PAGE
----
Feb 26, 2021 06:25 UTC
  • Palestinians hire UK-based law firm to prosecute Britain over 1917 Balfour Declaration

The head of the Palestinian National Independent Assembly says a London-based law firm has been hired to prosecute the British government over the 1917 Balfour Declaration that paved the way for the creation of Israel.

Munib al-Masri said in a Thursday statement that the Sunday decision by the Court of First Instance in the northern occupied West Bank city of Nablus to declare the document invalid is the first step to suing the British government in the UK for violations committed during its mandate over Palestine.

According to Press TV, the Palestinian court also held Britain legally responsible for the consequences of the Balfour Declaration, demanding an apology to the Palestinians.

The lawsuit was filed by Palestinian lawyers in October last year on behalf of the National Assembly of Independents, the International Foundation for the Follow-up of the Rights of the Palestinian People, and the Palestinian Journalists' Syndicate, against the British government.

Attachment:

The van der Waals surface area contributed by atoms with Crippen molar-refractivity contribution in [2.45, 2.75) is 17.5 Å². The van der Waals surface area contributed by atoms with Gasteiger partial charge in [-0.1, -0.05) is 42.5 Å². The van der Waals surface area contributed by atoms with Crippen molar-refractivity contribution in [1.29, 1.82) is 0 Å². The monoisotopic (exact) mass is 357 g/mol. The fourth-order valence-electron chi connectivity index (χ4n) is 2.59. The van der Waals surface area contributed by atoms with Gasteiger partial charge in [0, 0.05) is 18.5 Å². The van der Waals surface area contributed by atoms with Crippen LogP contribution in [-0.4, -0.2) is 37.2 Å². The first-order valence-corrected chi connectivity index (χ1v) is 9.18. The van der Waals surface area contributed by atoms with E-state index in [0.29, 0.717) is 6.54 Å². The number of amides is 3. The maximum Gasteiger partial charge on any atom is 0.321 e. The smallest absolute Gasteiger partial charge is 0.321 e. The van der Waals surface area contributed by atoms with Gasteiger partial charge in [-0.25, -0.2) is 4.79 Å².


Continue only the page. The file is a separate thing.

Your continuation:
“Britain and its then Foreign Secretary, Arthur Balfour, from whom the 'Balfour Declaration' was issued at the time, neither owned Palestine nor did they have the right to determine the fate of its people,” the court ruled.

Britain's acts violate “the rules of international law, local laws, international norms and the decisions of the United Nations League and the United Nations during the period of its occupation of the Palestinian territories throughout the period of the British Mandate, including its implementation of the Balfour Declaration,” it said.

The ruling said the declaration deprived “the Palestinian people of their legal, human and political rights, and ... their right to self-determination on their Palestinian lands.”

Masri noted that there are plans to prosecute the British government to force it to apologize to the Palestinian people for the calamities that have befallen them as a result of the Balfour Declaration.

He pointed out that the British government had previously apologized to India, Cambodia, and Mau Mau people in Kenya and the State of Cyprus for the massacres it had committed against them.